- GS has limited tools for understanding and controlling industries. This matters because so much gameplay is dependent on industry locations and production levels
- GS can't track cargo delivered from point A to point B. It can track cargo collected at point A or delivered at point B, but not between A and B
- GS has no reliable mechanism for controlling the availability of vehicles, especially when they're provided by newgrf (mods), this limits any tech tree ideas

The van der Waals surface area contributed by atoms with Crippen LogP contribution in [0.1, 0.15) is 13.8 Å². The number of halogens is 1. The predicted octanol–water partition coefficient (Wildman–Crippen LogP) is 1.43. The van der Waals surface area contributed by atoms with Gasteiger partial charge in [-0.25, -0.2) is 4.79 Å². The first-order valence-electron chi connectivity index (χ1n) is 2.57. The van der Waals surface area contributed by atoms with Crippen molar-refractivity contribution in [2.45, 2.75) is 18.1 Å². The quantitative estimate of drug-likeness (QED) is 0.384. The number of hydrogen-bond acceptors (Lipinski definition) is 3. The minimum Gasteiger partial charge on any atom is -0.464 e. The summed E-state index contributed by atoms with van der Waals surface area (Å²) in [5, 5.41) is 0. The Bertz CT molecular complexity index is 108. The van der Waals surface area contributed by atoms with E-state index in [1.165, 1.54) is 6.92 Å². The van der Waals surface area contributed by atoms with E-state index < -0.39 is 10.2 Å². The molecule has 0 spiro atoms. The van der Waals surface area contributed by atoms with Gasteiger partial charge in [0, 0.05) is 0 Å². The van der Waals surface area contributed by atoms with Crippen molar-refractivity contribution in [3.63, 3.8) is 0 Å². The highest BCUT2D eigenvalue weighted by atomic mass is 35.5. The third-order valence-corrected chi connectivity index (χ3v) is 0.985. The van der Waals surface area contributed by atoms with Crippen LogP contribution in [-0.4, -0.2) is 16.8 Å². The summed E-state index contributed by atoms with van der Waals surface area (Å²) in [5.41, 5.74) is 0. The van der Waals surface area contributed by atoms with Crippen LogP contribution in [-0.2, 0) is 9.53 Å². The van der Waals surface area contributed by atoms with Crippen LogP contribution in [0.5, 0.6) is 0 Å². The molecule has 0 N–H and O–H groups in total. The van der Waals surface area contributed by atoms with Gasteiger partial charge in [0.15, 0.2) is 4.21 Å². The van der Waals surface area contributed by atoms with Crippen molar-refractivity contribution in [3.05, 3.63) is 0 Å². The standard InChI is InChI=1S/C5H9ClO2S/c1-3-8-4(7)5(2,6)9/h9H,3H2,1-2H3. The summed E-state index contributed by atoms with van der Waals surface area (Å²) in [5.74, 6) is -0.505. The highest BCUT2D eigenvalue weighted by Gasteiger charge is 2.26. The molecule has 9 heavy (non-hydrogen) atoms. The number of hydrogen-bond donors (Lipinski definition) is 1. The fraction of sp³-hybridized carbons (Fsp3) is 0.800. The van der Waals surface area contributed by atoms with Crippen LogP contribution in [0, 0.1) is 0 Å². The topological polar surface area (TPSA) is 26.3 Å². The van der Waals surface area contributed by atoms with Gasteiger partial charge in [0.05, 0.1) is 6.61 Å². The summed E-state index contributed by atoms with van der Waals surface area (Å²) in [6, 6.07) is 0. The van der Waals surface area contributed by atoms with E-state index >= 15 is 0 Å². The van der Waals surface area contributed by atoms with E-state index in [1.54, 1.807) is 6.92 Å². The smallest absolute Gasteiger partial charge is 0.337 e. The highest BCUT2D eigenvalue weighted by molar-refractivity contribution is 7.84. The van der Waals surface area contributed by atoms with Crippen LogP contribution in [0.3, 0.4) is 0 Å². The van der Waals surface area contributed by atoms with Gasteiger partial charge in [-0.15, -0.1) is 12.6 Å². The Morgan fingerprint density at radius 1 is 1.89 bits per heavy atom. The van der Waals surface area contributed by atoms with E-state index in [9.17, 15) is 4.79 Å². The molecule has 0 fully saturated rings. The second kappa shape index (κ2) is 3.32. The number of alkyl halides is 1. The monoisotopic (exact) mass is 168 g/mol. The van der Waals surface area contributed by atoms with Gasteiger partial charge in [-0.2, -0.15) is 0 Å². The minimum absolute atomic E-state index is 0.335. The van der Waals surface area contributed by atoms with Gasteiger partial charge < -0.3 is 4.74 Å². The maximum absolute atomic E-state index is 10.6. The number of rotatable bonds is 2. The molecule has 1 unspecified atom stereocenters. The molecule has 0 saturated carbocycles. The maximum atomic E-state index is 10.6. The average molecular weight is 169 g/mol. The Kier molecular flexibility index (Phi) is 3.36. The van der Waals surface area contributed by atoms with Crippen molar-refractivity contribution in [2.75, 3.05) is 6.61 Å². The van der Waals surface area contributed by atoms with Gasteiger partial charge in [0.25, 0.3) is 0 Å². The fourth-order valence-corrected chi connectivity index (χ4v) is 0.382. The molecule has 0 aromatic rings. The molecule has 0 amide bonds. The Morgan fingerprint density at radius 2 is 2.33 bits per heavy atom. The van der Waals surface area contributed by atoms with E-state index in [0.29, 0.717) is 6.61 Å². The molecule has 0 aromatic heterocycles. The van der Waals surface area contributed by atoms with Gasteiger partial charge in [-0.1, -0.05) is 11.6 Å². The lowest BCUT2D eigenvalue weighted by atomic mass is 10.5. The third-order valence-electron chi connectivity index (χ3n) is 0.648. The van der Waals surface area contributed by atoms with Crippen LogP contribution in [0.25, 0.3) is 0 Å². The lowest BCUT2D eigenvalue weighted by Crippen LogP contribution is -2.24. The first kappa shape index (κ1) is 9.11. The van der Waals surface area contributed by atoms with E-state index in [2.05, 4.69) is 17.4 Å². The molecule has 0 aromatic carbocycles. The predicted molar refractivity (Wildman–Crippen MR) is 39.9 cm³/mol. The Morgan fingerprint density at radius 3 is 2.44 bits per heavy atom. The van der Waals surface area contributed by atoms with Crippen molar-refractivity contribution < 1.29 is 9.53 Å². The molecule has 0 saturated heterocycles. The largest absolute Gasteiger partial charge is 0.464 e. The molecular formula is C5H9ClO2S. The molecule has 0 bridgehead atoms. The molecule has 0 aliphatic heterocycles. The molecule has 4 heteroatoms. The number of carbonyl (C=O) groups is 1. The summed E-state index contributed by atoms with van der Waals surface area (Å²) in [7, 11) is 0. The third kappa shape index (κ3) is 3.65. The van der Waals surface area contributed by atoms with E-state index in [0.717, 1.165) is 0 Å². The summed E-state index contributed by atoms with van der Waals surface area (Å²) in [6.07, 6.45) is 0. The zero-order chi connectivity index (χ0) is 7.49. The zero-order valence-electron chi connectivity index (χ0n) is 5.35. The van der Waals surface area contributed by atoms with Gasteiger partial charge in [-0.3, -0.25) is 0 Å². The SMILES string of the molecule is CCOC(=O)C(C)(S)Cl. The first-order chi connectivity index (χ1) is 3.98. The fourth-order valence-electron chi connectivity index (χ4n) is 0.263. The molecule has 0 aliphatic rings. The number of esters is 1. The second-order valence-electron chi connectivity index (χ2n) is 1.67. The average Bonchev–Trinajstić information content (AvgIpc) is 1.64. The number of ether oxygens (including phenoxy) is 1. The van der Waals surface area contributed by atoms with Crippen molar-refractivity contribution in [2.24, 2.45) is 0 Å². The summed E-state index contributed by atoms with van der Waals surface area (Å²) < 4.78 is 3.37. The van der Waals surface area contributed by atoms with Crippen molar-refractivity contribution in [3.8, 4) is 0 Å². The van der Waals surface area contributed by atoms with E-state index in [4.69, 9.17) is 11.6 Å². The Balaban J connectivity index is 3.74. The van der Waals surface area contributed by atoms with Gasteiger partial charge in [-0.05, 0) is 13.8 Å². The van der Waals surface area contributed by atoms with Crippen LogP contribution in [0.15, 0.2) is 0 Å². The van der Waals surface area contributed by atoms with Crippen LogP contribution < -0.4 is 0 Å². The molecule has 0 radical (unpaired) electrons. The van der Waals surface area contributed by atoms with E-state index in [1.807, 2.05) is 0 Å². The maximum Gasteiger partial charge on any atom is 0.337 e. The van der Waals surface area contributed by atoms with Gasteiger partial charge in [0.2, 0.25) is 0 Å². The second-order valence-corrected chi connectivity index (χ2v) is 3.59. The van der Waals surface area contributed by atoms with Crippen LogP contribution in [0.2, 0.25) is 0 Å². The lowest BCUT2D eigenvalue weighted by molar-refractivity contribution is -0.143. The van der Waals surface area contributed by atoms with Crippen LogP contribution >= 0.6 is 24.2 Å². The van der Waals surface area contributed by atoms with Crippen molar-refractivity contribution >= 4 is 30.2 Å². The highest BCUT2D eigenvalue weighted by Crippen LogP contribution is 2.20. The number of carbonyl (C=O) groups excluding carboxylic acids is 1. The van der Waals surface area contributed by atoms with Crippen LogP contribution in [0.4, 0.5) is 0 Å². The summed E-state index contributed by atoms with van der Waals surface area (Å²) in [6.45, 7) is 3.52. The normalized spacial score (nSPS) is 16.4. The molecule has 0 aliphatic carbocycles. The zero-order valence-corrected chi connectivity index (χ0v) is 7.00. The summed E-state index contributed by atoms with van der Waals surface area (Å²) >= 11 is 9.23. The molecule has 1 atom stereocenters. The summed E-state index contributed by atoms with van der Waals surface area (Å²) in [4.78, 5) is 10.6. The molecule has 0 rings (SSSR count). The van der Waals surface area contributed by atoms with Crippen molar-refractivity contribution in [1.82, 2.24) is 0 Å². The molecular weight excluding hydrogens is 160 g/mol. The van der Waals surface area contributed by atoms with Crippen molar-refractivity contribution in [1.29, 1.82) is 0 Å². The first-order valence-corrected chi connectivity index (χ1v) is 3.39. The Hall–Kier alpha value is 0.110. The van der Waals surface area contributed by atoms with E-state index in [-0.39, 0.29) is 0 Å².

- GS is limited in what it can execute per game tick, for performance reasons
I have ideas for GS that would offer scenario goals like Railroad Tycoon (e.g. cross continents), or tie vehicle availability to goal achievement (research tech tree level for £xxxxxx). But they're not currently practical. Attempts to develop a GS/newgrf spec that could support them are stalled as it's conceptually hard (and there are plenty of other fun things to work on that are easier to complete).
Also worth saying: core OpenTTD development is now mostly maintenance focussed, there are relatively few developers active, and large new features are now rare. There is a lot of newgrf modding activity though, and a fair level of activity around GS and AI.